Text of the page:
Thursday, July 30, 2020

Tailor Made

I keep learning about different models and their variations and today's post is about the Singer 201-2/1200 sewing machine. I love, love, love the Singer 201-2 and have bought and sold many of this model. How do I love thee, o' Singer 201? Let me count the ways: potted motor, all metal gears, no belt, front light, large harp, drop-in bobbin, stands on a table without a case, beautiful stitch, strong and powerful, and just a classic sewing machine. I found another one in an industrial type table for an excellent price so my husband and I dashed over to buy it. The owner, a young man, told the story of it being in the family for decades and how it was even brought over from the east coast because they just had to have it here in Minnesota. Now it was being sold because it was just too big and didn't fit their needs so I was happy to take it off their hands. It was large but the head came out easily even if I did have to disconnect a couple wires.

Once in my garage I checked it over, decided it was safe to run, just very dirty, and she was great. There were no decals left on the bed of the machine but a strip of white tape that left a nasty mark. What was the goofy industrial table about and the treadle peddle as a foot control?
It's not a treadle peddle misplaced: it's a foot control

While cleaning up I noticed the model number: 1200. This was not a Singer 201-2 even though it looked identical to one except for the mechanism on the back that I recognized as a presser foot lifter.
If you see this, you have the capability to raise
the presser foot with a knee lever.

Out to the internet for research, I found out the Singer 1200 was indeed just like the 201-2 but it was made for tailor shops. It is not an industrial, meant to run all day, but had the large table, wide foot control, and presser foot lift as a professional shop would certainly appreciate. Even the lack of decals was intentional since they would be worn off with use anyway. I realized I had found a gem so now I needed to bring her back to her former glory.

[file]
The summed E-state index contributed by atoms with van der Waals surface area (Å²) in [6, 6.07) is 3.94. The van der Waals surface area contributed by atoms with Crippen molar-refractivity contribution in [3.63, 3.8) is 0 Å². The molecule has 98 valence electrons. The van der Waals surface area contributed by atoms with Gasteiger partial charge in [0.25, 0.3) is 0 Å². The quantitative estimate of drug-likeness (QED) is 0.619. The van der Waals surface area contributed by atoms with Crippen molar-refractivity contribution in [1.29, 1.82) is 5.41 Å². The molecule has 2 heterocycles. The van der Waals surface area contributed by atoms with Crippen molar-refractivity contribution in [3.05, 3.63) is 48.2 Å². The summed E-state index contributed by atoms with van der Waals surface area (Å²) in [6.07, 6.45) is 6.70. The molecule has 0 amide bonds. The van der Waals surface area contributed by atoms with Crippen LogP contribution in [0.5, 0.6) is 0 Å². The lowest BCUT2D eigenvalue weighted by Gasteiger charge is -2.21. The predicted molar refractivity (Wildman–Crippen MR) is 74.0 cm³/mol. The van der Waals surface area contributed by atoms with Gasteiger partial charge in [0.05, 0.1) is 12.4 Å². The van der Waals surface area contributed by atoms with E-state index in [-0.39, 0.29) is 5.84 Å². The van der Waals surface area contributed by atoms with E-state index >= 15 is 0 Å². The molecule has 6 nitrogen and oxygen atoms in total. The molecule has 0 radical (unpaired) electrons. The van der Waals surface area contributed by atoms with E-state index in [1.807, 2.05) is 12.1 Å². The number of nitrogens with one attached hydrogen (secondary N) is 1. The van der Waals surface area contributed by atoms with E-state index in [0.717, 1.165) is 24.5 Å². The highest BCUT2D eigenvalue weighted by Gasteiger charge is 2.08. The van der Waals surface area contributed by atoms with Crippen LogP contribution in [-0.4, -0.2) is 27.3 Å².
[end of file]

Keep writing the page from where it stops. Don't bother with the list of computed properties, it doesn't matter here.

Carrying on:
Singer 1200 in original table, restored

Cleaning first with sewing machine oil and lots of wiping, I followed up with Go-Jo, non-pumice formula, and then some buffing. There were so many small places with the bobbin winder and around the potted motor sticking off the back but she was finally declared clean enough.
All gussied up and no where to go

How about that table? I'm sorry I didn't take a photo of it before refinishing but it was the usual butcher block slab of wood that had seen better days with letters scratched into it and most of the finish rubbed off anyway. I wanted to preserve the ruler decal but the wood color around it was not the light tone of the rest of the table top but brown so brown it was going to be. Sanding like crazy took the finish off as well as the initials so just a coat of stain and three coats of sealer and she's ready to be used. The presser foot knee lifter was missing some parts so I found a long bolt that could double as a paddle to push against; it's not beautiful just functional.
Presser foot lift knee bar substitute

While I was cleaning I noticed the thumb screw that would drop the feed dogs so I could use it for free motion quilting. I have only had success with a sewing machine that I could use the automatic start/stop feature so it would keep a steady pace and I could concentrate on moving my hands with the quilt. Maybe the 1200 would work better for me so I found a free motion/darning foot, a quilt sandwich for practice, and gave it a go:
Free motion on the Singer 1200